TL;DR: We build questions that aren’t tricky (in the trick question sense), but should’t have an immediately obvious canned answer. These types of questions should give us a window into how you reason intuitvely about statistics and machine learning concepts at all levels of complexity.

Layering Questions

This point is a nice segue into the second issue I noted above: It’s important to build questions that have multiple layers of difficulty to them, so that if someone immediately answers your question, you don’t completely shift gears and move to a different topic. Instead, we want to keep digging, so that we can figure out just how much you know. The question I laid out above is a good example of a simple, relatively straightforward question with multiple layers.

Here’s another example:

Imagine you’re asking people their symptoms and trying to figure out if they have COVID or not. Sometimes you’ll say someone has COVID when they don’t, and sometimes you’ll say they don’t when they do. What are these two types of mistakes called? And which one do you think is worse? Why?

This is a question about Type I and Type II error (also known as false positives and false negatives, respectively). Most candidates realize this right away, and then make an argument for why they think a Type II error (the false negative) is a worse mistake. Generally, the argument centers on someone who is infected unknowingly spreading COVID. That’s a great answer. It shows that they can reason about different types of mistakes and can make an argument for why we might want to minimize one or the other. But this isn’t a particularly challenging question.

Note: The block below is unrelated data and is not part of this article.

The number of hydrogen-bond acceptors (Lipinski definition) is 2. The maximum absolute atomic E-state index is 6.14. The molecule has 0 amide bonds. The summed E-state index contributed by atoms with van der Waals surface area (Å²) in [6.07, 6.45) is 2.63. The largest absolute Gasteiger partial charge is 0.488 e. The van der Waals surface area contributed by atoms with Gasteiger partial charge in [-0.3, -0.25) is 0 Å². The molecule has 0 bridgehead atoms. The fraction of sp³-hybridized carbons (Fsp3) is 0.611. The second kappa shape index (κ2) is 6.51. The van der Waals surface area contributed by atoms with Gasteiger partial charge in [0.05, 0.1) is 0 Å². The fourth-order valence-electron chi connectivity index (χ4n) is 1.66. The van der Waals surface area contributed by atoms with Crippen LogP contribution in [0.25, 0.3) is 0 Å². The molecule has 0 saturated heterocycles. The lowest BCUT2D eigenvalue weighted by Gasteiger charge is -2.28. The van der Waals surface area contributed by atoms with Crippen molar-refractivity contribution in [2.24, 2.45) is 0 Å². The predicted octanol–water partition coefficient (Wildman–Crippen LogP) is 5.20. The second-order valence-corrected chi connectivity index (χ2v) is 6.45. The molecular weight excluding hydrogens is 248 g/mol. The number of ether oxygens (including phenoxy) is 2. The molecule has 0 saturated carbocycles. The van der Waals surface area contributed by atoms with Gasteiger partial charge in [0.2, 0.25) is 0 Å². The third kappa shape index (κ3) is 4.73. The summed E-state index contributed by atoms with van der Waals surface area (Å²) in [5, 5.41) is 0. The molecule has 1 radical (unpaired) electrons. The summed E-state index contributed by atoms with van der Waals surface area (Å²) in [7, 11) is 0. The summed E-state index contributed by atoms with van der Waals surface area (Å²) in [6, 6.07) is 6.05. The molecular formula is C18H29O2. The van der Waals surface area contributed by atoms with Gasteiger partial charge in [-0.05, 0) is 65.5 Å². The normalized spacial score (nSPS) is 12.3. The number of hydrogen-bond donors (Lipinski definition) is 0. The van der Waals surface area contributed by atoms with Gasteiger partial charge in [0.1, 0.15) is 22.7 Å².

We ask a follow-up:

Now, let’s imagine you get some COVID test results back from the people whose symptoms you were asking about. What’s wrong with this statement: ‘If COVID tests have a 10% false negative rate and you got a COVID test and it’s negative, that means there’s a 10% chance it’s wrong and you’re actually positive.’?

This question is a little more challenging, and it builds of the types of error we discussed in the previous question. Here, you need to realize what a false negative is, and it’s easy to get the conditioning flipped. In this case, the false negative rate of the test being 10% means that the probability that you test negative given that you have COVID is 10%. This is not the same as saying that the probability that you have COVID given that you test negative is 10%. In the second case, the conditioning is flipped around backwards. Most candidates get hung up on this, and rightfully so. It’s a tricky question to work out without pen and paper.

For those that get through that question, we have another, more difficult follow-up:

Okay, so you got a negative test result, but you know the false negative rate of COVID tests is 10%. Imagine you wanted to calculate the actual chance you were positive given that you just got your negative result. What other information would you need to do your calculation?